Center-tapped section 96 of secondary winding 78 of transformer 74 is coupled across the input terminals of bridge rectifier 98. The negative output terminal of rectifier 98 is connected to ground buss 100 and the positive output terminal is connected to one side of voltage regulator 102 by conductor 104. Negative buss 100 is connected to voltage regulator 102 and the positive output terminal of voltage regulator 102 is connected to B+ buss 106. Filter capacitors 108 are connected across ground buss 100 and positive buss 104, and filter capacitor 110 is coupled across ground buss 100 and B+ buss 106. Gate element 68 of triac 62 is coupled to ground buss 100 by diode 112 and gate element 92 of triac 86 is coupled to ground buss 100 by diode 114.
In the preferred embodiment, damper sensor 40 comprises a fixed Hall-effect generator 116 cooperating with a magnet mounted on shaft 278 of damper 28 (FIG. 4). Hall-effect generator 116 takes the form of an open collector transistor having its base connected to ground buss 100 and one collector connected to B+ buss 106. Damper open and closed signal line 118 is coupled to the other collector 120 of Hall-effect generator 116.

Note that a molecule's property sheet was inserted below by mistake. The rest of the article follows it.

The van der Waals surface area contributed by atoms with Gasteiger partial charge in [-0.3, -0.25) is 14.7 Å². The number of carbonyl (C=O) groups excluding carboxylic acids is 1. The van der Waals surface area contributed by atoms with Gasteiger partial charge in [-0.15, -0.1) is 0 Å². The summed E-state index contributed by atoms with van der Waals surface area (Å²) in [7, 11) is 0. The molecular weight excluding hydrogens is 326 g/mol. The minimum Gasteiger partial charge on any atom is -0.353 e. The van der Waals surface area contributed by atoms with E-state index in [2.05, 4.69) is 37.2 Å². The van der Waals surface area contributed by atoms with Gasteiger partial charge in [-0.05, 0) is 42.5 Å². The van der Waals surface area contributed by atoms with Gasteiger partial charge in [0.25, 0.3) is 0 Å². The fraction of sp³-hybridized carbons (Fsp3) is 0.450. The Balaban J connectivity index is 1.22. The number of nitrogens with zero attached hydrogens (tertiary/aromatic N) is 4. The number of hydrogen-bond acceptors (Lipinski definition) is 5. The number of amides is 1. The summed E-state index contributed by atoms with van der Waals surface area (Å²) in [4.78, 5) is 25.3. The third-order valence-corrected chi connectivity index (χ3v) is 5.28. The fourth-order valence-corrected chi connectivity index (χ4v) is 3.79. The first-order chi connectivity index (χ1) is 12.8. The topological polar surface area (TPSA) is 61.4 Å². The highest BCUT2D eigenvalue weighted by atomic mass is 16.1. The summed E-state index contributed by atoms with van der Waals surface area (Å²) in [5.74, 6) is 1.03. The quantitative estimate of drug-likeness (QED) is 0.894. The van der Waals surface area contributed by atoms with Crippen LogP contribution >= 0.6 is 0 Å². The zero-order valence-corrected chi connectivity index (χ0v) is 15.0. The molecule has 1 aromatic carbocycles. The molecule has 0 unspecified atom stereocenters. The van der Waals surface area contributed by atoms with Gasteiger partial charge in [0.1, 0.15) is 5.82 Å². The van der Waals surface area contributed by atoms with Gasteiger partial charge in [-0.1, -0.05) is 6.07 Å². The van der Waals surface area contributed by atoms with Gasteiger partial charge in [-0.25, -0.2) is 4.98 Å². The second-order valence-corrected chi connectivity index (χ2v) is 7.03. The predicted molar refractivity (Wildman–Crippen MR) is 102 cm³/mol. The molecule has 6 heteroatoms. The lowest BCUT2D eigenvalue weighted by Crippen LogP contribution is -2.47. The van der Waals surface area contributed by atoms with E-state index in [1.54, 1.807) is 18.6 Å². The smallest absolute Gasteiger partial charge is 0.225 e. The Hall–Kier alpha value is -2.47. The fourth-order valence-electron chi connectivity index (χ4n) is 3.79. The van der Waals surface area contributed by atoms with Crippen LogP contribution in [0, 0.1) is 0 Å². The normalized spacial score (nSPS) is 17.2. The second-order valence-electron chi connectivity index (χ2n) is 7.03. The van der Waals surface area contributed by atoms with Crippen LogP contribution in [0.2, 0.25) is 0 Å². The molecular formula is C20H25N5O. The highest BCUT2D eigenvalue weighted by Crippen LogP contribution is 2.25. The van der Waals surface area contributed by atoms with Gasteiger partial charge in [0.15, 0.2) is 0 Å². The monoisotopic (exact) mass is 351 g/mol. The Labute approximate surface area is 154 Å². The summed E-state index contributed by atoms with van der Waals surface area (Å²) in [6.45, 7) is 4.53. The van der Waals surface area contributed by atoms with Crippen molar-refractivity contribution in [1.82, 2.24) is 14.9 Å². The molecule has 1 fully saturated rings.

Dual operational amplifier circuit 120, connected as two separate voltage comparators is provided, pins 1, 2, 3 and 4 being associated with voltage comparator 124 and pins 5, 6, 7 and 8 being associated with voltage comparator 122. Pin 1 is the output terminal, pin 2 is the inverting input and pin 3 is the non-inverting input of voltage comparator 124. Pin 5 is the non-inverting input, pin 6 is the inverting input and pin 7 is the output terminal of voltage comparator 122. Pin 4 is the common negative terminal of voltage comparators 122, 124 and is connected to ground buss 100, and pin 8 is the common positive terminal. Buss 106 is connected to VCC buss 126 by resistor 128, and to ground buss 100 by serially connected resistors 130, 132, resistors 128, 130, 132 thus comprising a voltage divider with plus voltage pin 8 of voltage comparators 122, 124 being connected to the mid point between resistors 128 and 130 thus maintaining the voltage on VCC buss 126 at about 6.5 volts DC.